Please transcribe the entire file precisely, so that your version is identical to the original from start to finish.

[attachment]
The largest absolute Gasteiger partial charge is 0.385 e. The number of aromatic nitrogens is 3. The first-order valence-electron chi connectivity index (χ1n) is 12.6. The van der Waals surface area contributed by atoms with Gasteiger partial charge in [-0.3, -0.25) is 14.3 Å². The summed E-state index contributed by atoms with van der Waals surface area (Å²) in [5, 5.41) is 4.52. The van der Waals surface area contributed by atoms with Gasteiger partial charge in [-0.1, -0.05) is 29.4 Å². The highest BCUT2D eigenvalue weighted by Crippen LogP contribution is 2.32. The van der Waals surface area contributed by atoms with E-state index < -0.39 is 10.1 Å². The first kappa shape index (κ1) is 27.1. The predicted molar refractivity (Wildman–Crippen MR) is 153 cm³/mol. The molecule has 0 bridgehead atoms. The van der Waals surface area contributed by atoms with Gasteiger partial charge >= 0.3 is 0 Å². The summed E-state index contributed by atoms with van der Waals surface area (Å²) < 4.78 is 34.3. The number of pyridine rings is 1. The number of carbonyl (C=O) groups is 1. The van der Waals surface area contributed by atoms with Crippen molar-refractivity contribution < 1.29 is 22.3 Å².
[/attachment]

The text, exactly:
The largest absolute Gasteiger partial charge is 0.385 e. The number of aromatic nitrogens is 3. The first-order valence-electron chi connectivity index (χ1n) is 12.6. The van der Waals surface area contributed by atoms with Gasteiger partial charge in [-0.3, -0.25) is 14.3 Å². The summed E-state index contributed by atoms with van der Waals surface area (Å²) in [5, 5.41) is 4.52. The van der Waals surface area contributed by atoms with Gasteiger partial charge in [-0.1, -0.05) is 29.4 Å². The highest BCUT2D eigenvalue weighted by Crippen LogP contribution is 2.32. The van der Waals surface area contributed by atoms with E-state index < -0.39 is 10.1 Å². The first kappa shape index (κ1) is 27.1. The predicted molar refractivity (Wildman–Crippen MR) is 153 cm³/mol. The molecule has 0 bridgehead atoms. The van der Waals surface area contributed by atoms with Gasteiger partial charge >= 0.3 is 0 Å². The summed E-state index contributed by atoms with van der Waals surface area (Å²) < 4.78 is 34.3. The number of pyridine rings is 1. The number of carbonyl (C=O) groups is 1. The van der Waals surface area contributed by atoms with Crippen molar-refractivity contribution < 1.29 is 22.3 Å².